Goa beaches are lavishly gifted by the nature and paradise for beach lovers, the magic of Goa beaches make Goa one of India’s major tourist destinations, attracting over a million visitors annually.
Beaches in Goa are categorized in three main areas:
Mapusa, in the northernmost part of Goa, is the state’s main market town. The administrative capital of Bardez Taluka, Mapusa is 13 km south of Panaji. The town’s name, pronounced `Map-sa’, after the Konkani words for ‘measure’ and ‘fill’, is an indication of its commercial nature. Besides being a busy market town, Mapusa is conveniently close to some of Goa’s most popular beaches.
About 8 km south from Mapusa, Calangute is Goa’s most popular beach, a highly commercialised but sizzling beach that offers good sunbathing, passable swimming and the most delicious food along the coast. Though the beach itself is not spectacular, and the coarse golden sand drops steeply creating an undertow, there is something about Calangute that attracts the Indian tourist and Western sun worshipper alike.
A happening beach 10 km west of Mapusa, crescent-shaped Baga is less crowded than Calangute, but comparatively safer for swimming. Baga has soft white sand and a green backdrop of paddy fields. Baga is popular for water sports – para sailing, jet skiing, body boarding and surfing, though the waves aren’t good enough for the professional surfers. Another hit with tourists are the dolphin cruises on a boat out at sea, bringing you within touching distance of these smiling creatures. Baga’s nightlife is more sophisticated than Calangute’s, with music, dance and wine.
The “hip” beach that has lived up to its swinging reputation since the 70s, Anjuna has traditionally been a rave centre and attracts party goers and backpackers to its famous beach parties, especially around the Christmas-New Year season. Anjuna’s golden sands and tall coconut palms make the beachfront a pretty hangout place and the sea is safe for swimming.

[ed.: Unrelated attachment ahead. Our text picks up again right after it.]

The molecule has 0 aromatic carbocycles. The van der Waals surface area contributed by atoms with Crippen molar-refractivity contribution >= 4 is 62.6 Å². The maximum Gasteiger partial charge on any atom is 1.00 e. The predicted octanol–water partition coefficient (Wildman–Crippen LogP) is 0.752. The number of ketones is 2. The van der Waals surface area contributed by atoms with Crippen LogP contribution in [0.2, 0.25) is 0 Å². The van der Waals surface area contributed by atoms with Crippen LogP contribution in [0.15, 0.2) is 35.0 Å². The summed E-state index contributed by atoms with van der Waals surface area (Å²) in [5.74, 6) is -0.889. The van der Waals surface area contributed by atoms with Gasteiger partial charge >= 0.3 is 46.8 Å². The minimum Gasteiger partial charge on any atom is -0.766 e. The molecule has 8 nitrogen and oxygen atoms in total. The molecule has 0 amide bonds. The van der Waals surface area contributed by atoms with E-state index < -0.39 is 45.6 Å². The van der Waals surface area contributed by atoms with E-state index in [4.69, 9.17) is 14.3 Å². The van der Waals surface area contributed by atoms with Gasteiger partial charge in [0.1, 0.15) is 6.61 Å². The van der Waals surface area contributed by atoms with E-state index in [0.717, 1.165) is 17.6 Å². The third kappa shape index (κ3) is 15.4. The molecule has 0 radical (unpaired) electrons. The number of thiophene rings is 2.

Small Vagator and Big Vagator Beach:
A little ahead of Anjuna lie the two Vagators – the big and the small Vagators. Both are secluded, palm fringed, quiet places tucked away in the northernmost tip of Mapusa. Small Vagator is a small cove – its fine silver sands and rocky sea shore surrounded by black laterite cliffs.The main Vagator beach (Big Vagator) is overshadowed by the 500 year old Portuguese fortress of Chapora that sits atop a rocky outcrop.
Way off to the north, near the border with Maharashtra, lies Arambol (also called Harmal), pretty but not overcrowded. Arambol’s stretches of soft white sand would be just what the doctor ordered for your peace of mind. It is also the paradise for the hippies, as there are regular “trance” parties and even “full moon” parties.
Also near the Maharashtra border is Querim Beach (pronounced ‘Keri’) an idyllic beach but with barely any facilities or supplies available. Equally peaceful and bereft of logistics are Mandrem (just south of Arambol) and Morgim (Morji), on the Chapora estuary. Mandrem, a lonely stretch of white sandy beach with a couple of beach shacks, is frequented mostly by tourists who want to get a full body tan, away from prying eyes of interested locals.
At the foot of Fort Aguada lies the pretty palm-fringed Sinquerim Beach, and near it Candolim Beach, both popular with tourists.
Panaji (also known as Panjim), the capital of Goa, is a tiny city that packs in a large punch. The church on the main square, the Baroque architecture, pretty villas, cobbled streets and interesting buildings give Panaji a distinctly Portuguese ambiance. The city lies along the left bank of the Mandovi River, and close at hand are a bunch of good beaches, perfect for lolling around and soaking up the sun.